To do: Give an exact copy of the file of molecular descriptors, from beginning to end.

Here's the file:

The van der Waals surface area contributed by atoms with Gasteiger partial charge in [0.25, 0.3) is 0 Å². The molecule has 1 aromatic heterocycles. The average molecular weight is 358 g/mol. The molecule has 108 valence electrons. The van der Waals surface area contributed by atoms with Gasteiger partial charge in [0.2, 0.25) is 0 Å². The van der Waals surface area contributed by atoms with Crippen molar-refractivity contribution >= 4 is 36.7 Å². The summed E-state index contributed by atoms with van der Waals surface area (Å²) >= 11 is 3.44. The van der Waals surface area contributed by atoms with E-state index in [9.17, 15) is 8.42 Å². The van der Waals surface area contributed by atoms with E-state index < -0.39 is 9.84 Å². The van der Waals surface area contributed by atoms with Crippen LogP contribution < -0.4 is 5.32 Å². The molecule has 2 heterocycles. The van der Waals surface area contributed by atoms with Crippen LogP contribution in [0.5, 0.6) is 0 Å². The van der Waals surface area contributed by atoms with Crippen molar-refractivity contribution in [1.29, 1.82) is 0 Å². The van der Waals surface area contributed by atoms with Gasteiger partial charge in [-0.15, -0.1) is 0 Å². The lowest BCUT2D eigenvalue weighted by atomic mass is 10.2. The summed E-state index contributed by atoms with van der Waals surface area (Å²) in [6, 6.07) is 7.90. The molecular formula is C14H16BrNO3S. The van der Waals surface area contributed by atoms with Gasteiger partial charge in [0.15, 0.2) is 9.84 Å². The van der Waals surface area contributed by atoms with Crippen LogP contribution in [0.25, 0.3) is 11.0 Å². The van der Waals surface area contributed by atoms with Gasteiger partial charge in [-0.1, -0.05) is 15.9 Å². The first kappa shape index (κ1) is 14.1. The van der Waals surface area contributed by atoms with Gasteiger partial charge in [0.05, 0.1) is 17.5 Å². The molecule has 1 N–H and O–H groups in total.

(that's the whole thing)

The van der Waals surface area contributed by atoms with Gasteiger partial charge in [0.25, 0.3) is 0 Å². The molecule has 1 aromatic heterocycles. The average molecular weight is 358 g/mol. The molecule has 108 valence electrons. The van der Waals surface area contributed by atoms with Gasteiger partial charge in [0.2, 0.25) is 0 Å². The van der Waals surface area contributed by atoms with Crippen molar-refractivity contribution >= 4 is 36.7 Å². The summed E-state index contributed by atoms with van der Waals surface area (Å²) >= 11 is 3.44. The van der Waals surface area contributed by atoms with E-state index in [9.17, 15) is 8.42 Å². The van der Waals surface area contributed by atoms with E-state index < -0.39 is 9.84 Å². The van der Waals surface area contributed by atoms with Crippen LogP contribution < -0.4 is 5.32 Å². The molecule has 2 heterocycles. The van der Waals surface area contributed by atoms with Crippen LogP contribution in [0.5, 0.6) is 0 Å². The van der Waals surface area contributed by atoms with Crippen molar-refractivity contribution in [1.29, 1.82) is 0 Å². The van der Waals surface area contributed by atoms with Gasteiger partial charge in [-0.15, -0.1) is 0 Å². The lowest BCUT2D eigenvalue weighted by atomic mass is 10.2. The summed E-state index contributed by atoms with van der Waals surface area (Å²) in [6, 6.07) is 7.90. The molecular formula is C14H16BrNO3S. The van der Waals surface area contributed by atoms with Gasteiger partial charge in [0.15, 0.2) is 9.84 Å². The van der Waals surface area contributed by atoms with Crippen LogP contribution in [0.25, 0.3) is 11.0 Å². The van der Waals surface area contributed by atoms with Gasteiger partial charge in [-0.1, -0.05) is 15.9 Å². The first kappa shape index (κ1) is 14.1. The van der Waals surface area contributed by atoms with Gasteiger partial charge in [0.05, 0.1) is 17.5 Å². The molecule has 1 N–H and O–H groups in total.